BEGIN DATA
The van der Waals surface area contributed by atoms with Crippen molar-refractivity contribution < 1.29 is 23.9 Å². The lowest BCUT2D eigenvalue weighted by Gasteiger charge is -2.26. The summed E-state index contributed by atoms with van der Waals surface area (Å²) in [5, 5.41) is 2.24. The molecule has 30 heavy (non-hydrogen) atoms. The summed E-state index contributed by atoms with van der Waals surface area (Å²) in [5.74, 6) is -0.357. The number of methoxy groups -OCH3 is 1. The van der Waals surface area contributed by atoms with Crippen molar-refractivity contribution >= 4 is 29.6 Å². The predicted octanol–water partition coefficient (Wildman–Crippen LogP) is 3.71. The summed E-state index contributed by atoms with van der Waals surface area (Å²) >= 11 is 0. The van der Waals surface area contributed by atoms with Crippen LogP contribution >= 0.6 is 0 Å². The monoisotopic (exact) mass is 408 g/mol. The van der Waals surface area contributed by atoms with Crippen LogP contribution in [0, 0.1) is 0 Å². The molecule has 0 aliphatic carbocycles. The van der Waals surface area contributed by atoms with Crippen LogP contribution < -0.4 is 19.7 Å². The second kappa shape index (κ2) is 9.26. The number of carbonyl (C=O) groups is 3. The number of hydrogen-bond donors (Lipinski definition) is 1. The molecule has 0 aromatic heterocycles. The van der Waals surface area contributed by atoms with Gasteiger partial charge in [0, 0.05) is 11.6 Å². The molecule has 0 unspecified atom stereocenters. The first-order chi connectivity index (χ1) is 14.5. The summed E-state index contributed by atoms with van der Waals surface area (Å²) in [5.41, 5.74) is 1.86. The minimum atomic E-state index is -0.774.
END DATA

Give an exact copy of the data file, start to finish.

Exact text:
The van der Waals surface area contributed by atoms with Crippen molar-refractivity contribution < 1.29 is 23.9 Å². The lowest BCUT2D eigenvalue weighted by Gasteiger charge is -2.26. The summed E-state index contributed by atoms with van der Waals surface area (Å²) in [5, 5.41) is 2.24. The molecule has 30 heavy (non-hydrogen) atoms. The summed E-state index contributed by atoms with van der Waals surface area (Å²) in [5.74, 6) is -0.357. The number of methoxy groups -OCH3 is 1. The van der Waals surface area contributed by atoms with Crippen molar-refractivity contribution >= 4 is 29.6 Å². The predicted octanol–water partition coefficient (Wildman–Crippen LogP) is 3.71. The summed E-state index contributed by atoms with van der Waals surface area (Å²) >= 11 is 0. The van der Waals surface area contributed by atoms with Crippen LogP contribution >= 0.6 is 0 Å². The monoisotopic (exact) mass is 408 g/mol. The van der Waals surface area contributed by atoms with Crippen LogP contribution in [0, 0.1) is 0 Å². The molecule has 0 aliphatic carbocycles. The van der Waals surface area contributed by atoms with Crippen LogP contribution < -0.4 is 19.7 Å². The second kappa shape index (κ2) is 9.26. The number of carbonyl (C=O) groups is 3. The number of hydrogen-bond donors (Lipinski definition) is 1. The molecule has 0 aromatic heterocycles. The van der Waals surface area contributed by atoms with Gasteiger partial charge in [0, 0.05) is 11.6 Å². The molecule has 0 unspecified atom stereocenters. The first-order chi connectivity index (χ1) is 14.5. The summed E-state index contributed by atoms with van der Waals surface area (Å²) in [5.41, 5.74) is 1.86. The minimum atomic E-state index is -0.774.